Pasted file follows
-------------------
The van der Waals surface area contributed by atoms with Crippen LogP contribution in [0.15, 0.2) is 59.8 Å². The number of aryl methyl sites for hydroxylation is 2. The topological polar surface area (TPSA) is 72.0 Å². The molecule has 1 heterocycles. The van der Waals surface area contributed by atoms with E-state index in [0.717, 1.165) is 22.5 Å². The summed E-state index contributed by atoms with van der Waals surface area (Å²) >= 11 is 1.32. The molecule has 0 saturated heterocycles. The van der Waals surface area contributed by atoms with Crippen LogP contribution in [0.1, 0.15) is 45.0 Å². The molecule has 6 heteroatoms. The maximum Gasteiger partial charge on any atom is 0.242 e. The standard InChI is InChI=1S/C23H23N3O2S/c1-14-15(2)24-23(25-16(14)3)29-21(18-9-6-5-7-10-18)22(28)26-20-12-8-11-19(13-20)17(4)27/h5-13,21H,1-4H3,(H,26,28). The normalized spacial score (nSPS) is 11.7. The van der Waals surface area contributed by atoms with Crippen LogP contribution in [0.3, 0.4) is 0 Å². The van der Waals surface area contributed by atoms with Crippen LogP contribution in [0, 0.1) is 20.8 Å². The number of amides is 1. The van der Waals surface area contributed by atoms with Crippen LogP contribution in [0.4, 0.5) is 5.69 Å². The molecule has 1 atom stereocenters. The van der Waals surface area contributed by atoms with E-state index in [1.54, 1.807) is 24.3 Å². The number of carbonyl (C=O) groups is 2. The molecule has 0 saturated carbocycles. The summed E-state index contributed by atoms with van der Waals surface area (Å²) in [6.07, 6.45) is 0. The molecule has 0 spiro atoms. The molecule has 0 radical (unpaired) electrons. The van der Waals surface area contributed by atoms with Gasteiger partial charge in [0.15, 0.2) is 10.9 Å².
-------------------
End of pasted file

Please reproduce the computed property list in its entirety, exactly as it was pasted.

The van der Waals surface area contributed by atoms with Crippen LogP contribution in [0.15, 0.2) is 59.8 Å². The number of aryl methyl sites for hydroxylation is 2. The topological polar surface area (TPSA) is 72.0 Å². The molecule has 1 heterocycles. The van der Waals surface area contributed by atoms with E-state index in [0.717, 1.165) is 22.5 Å². The summed E-state index contributed by atoms with van der Waals surface area (Å²) >= 11 is 1.32. The molecule has 0 saturated heterocycles. The van der Waals surface area contributed by atoms with Crippen LogP contribution in [0.1, 0.15) is 45.0 Å². The molecule has 6 heteroatoms. The maximum Gasteiger partial charge on any atom is 0.242 e. The standard InChI is InChI=1S/C23H23N3O2S/c1-14-15(2)24-23(25-16(14)3)29-21(18-9-6-5-7-10-18)22(28)26-20-12-8-11-19(13-20)17(4)27/h5-13,21H,1-4H3,(H,26,28). The normalized spacial score (nSPS) is 11.7. The van der Waals surface area contributed by atoms with Crippen LogP contribution in [0.3, 0.4) is 0 Å². The van der Waals surface area contributed by atoms with Crippen LogP contribution in [0, 0.1) is 20.8 Å². The number of amides is 1. The van der Waals surface area contributed by atoms with Crippen LogP contribution in [0.4, 0.5) is 5.69 Å². The molecule has 1 atom stereocenters. The van der Waals surface area contributed by atoms with E-state index in [1.54, 1.807) is 24.3 Å². The number of carbonyl (C=O) groups is 2. The molecule has 0 saturated carbocycles. The summed E-state index contributed by atoms with van der Waals surface area (Å²) in [6.07, 6.45) is 0. The molecule has 0 spiro atoms. The molecule has 0 radical (unpaired) electrons. The van der Waals surface area contributed by atoms with Gasteiger partial charge in [0.15, 0.2) is 10.9 Å².